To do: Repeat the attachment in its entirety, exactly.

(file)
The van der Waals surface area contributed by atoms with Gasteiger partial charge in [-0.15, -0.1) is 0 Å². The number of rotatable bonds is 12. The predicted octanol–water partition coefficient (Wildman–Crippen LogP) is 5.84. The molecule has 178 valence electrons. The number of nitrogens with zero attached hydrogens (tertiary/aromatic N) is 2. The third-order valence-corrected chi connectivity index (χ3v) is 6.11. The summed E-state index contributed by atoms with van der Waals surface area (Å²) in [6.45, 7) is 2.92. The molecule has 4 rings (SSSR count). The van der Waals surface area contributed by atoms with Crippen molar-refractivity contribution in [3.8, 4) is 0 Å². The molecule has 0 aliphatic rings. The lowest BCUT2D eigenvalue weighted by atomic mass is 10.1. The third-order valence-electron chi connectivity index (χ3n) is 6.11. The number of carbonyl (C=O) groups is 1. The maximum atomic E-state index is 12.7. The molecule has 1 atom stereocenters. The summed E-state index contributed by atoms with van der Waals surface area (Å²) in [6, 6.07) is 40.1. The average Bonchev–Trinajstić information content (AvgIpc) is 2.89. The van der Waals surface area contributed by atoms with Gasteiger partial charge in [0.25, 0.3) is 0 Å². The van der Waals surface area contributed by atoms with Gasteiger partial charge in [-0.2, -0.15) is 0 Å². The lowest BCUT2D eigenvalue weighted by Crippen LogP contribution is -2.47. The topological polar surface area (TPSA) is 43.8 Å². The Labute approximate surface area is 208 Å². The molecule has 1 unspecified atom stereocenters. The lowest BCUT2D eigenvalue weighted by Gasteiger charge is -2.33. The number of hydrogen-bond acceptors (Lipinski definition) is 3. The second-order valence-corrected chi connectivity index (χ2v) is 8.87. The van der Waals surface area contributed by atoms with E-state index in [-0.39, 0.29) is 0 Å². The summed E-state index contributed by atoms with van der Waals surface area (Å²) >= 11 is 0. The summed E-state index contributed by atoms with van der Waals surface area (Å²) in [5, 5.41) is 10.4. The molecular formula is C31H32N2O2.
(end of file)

The van der Waals surface area contributed by atoms with Gasteiger partial charge in [-0.15, -0.1) is 0 Å². The number of rotatable bonds is 12. The predicted octanol–water partition coefficient (Wildman–Crippen LogP) is 5.84. The molecule has 178 valence electrons. The number of nitrogens with zero attached hydrogens (tertiary/aromatic N) is 2. The third-order valence-corrected chi connectivity index (χ3v) is 6.11. The summed E-state index contributed by atoms with van der Waals surface area (Å²) in [6.45, 7) is 2.92. The molecule has 4 rings (SSSR count). The van der Waals surface area contributed by atoms with Crippen molar-refractivity contribution in [3.8, 4) is 0 Å². The molecule has 0 aliphatic rings. The lowest BCUT2D eigenvalue weighted by atomic mass is 10.1. The third-order valence-electron chi connectivity index (χ3n) is 6.11. The number of carbonyl (C=O) groups is 1. The maximum atomic E-state index is 12.7. The molecule has 1 atom stereocenters. The summed E-state index contributed by atoms with van der Waals surface area (Å²) in [6, 6.07) is 40.1. The average Bonchev–Trinajstić information content (AvgIpc) is 2.89. The van der Waals surface area contributed by atoms with Gasteiger partial charge in [0.25, 0.3) is 0 Å². The van der Waals surface area contributed by atoms with Gasteiger partial charge in [-0.2, -0.15) is 0 Å². The lowest BCUT2D eigenvalue weighted by Crippen LogP contribution is -2.47. The topological polar surface area (TPSA) is 43.8 Å². The Labute approximate surface area is 208 Å². The molecule has 1 unspecified atom stereocenters. The lowest BCUT2D eigenvalue weighted by Gasteiger charge is -2.33. The number of hydrogen-bond acceptors (Lipinski definition) is 3. The second-order valence-corrected chi connectivity index (χ2v) is 8.87. The van der Waals surface area contributed by atoms with E-state index in [-0.39, 0.29) is 0 Å². The summed E-state index contributed by atoms with van der Waals surface area (Å²) >= 11 is 0. The summed E-state index contributed by atoms with van der Waals surface area (Å²) in [5, 5.41) is 10.4. The molecular formula is C31H32N2O2.